Madmen and mad money: psychological disability and economics in medieval and early modern literature



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University of Cape Town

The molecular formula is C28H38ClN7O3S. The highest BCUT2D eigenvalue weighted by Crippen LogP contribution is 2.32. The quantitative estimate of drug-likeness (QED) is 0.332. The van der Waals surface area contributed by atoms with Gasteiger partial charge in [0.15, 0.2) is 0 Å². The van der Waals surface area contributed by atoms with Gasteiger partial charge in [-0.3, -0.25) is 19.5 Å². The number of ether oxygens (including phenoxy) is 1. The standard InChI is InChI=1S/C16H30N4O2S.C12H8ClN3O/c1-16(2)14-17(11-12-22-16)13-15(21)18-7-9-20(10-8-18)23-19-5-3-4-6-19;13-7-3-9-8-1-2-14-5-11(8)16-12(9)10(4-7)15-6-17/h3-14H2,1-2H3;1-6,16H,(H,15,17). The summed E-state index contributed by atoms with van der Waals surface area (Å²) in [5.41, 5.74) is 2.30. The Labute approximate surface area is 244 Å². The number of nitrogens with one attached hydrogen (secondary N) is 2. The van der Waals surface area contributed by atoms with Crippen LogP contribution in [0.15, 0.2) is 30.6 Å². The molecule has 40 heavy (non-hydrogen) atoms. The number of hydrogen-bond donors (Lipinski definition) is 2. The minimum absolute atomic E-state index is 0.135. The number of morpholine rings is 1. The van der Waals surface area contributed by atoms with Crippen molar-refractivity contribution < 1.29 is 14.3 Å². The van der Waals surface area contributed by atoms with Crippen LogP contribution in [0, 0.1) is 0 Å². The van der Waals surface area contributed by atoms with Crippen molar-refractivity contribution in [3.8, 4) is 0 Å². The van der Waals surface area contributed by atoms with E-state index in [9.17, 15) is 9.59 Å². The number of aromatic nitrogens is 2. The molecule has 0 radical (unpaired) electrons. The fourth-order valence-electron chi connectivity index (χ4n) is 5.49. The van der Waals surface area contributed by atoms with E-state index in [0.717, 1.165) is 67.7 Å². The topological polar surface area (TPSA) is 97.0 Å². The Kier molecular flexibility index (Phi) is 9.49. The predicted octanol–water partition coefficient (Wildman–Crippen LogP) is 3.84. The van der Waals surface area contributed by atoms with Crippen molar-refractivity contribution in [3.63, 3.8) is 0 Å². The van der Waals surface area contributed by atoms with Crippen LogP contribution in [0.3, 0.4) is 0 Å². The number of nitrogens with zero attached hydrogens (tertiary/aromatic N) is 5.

In medieval and early modern literature, people with psychological disabilities are commonly represented as nuisances, monsters, and pitiable wretches. This ableist paradigm is partly attributable to the fact that ‘mad’ characters evoke economic anxieties rooted in the socioeconomic climate of the societies in which the respective texts are created. Fictional ‘madmen’ are used as symbols of or scapegoats for economic problems such as rising poverty, price fluctuations, wealth inequality, and evolving inheritance systems. This exacerbates a prevailing belief that the psychologically disabled are undeserving of respect and care, or even that they are less than human. My goal in this dissertation is to document occurrences of this paradigm and analyse how they contribute to the cultural degradation and dehumanisation of people with psychological disabilities. Applying analytical frameworks provided by disability theorists regarding neurodiversity and sanism to medieval and early modern literature, this dissertation will attempt to expand and invigorate the conversation around disabled people’s cultural history. Each chapter finds the seed of its primary focus in scripture – for example, I examine Herod when discussing madness’s effect on the domestic realm and Noah when discussing madness in old age – and each proceeds in a generally chronologically fashion from scripture to medieval literature and finally early modern literature. The medieval texts I analyse are diverse and range from religious poems such as John Gower’s Confessio Amantis (c. 14th century) to the chivalric romances of Chrétien de Troyes. Likewise, the early modern texts under scrutiny include Ben Jonson’s city comedies and Shakespeare’s tragic Timon of Athens (1607). The wide-ranging nature of the texts I examine is intended to indicate that the ableist notions being unpacked are not limited by genre or period